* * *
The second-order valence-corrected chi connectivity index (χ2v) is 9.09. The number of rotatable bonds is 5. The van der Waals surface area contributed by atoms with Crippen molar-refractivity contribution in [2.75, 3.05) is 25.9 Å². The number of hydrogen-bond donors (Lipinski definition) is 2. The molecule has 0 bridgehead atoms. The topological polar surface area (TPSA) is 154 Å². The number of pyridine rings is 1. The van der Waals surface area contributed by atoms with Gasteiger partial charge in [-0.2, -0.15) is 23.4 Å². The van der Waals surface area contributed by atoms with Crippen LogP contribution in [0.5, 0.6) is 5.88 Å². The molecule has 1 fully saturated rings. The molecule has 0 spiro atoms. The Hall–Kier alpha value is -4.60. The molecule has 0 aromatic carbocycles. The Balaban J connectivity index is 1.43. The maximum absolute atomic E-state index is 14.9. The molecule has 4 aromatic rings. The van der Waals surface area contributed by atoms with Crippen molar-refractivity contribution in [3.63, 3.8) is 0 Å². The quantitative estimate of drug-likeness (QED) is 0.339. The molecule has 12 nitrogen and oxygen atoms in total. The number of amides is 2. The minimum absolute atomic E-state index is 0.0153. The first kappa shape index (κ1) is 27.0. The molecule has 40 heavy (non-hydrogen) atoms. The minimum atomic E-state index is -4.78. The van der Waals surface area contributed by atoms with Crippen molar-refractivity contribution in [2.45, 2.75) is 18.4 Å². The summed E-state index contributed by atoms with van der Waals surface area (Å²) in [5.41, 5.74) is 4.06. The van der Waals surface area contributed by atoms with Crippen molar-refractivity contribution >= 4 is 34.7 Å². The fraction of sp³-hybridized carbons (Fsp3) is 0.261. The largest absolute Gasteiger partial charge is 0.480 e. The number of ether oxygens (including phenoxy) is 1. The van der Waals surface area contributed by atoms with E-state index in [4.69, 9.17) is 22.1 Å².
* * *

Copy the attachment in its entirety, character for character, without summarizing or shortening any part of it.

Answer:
The second-order valence-corrected chi connectivity index (χ2v) is 9.09. The number of rotatable bonds is 5. The van der Waals surface area contributed by atoms with Crippen molar-refractivity contribution in [2.75, 3.05) is 25.9 Å². The number of hydrogen-bond donors (Lipinski definition) is 2. The molecule has 0 bridgehead atoms. The topological polar surface area (TPSA) is 154 Å². The number of pyridine rings is 1. The van der Waals surface area contributed by atoms with Gasteiger partial charge in [-0.2, -0.15) is 23.4 Å². The van der Waals surface area contributed by atoms with Crippen LogP contribution in [0.5, 0.6) is 5.88 Å². The molecule has 1 fully saturated rings. The molecule has 0 spiro atoms. The Hall–Kier alpha value is -4.60. The molecule has 0 aromatic carbocycles. The Balaban J connectivity index is 1.43. The maximum absolute atomic E-state index is 14.9. The molecule has 4 aromatic rings. The van der Waals surface area contributed by atoms with Crippen molar-refractivity contribution in [3.63, 3.8) is 0 Å². The quantitative estimate of drug-likeness (QED) is 0.339. The molecule has 12 nitrogen and oxygen atoms in total. The number of amides is 2. The minimum absolute atomic E-state index is 0.0153. The first kappa shape index (κ1) is 27.0. The molecule has 40 heavy (non-hydrogen) atoms. The minimum atomic E-state index is -4.78. The van der Waals surface area contributed by atoms with Crippen molar-refractivity contribution in [2.45, 2.75) is 18.4 Å². The summed E-state index contributed by atoms with van der Waals surface area (Å²) in [5.41, 5.74) is 4.06. The van der Waals surface area contributed by atoms with Crippen molar-refractivity contribution >= 4 is 34.7 Å². The fraction of sp³-hybridized carbons (Fsp3) is 0.261. The largest absolute Gasteiger partial charge is 0.480 e. The number of ether oxygens (including phenoxy) is 1. The van der Waals surface area contributed by atoms with E-state index in [4.69, 9.17) is 22.1 Å².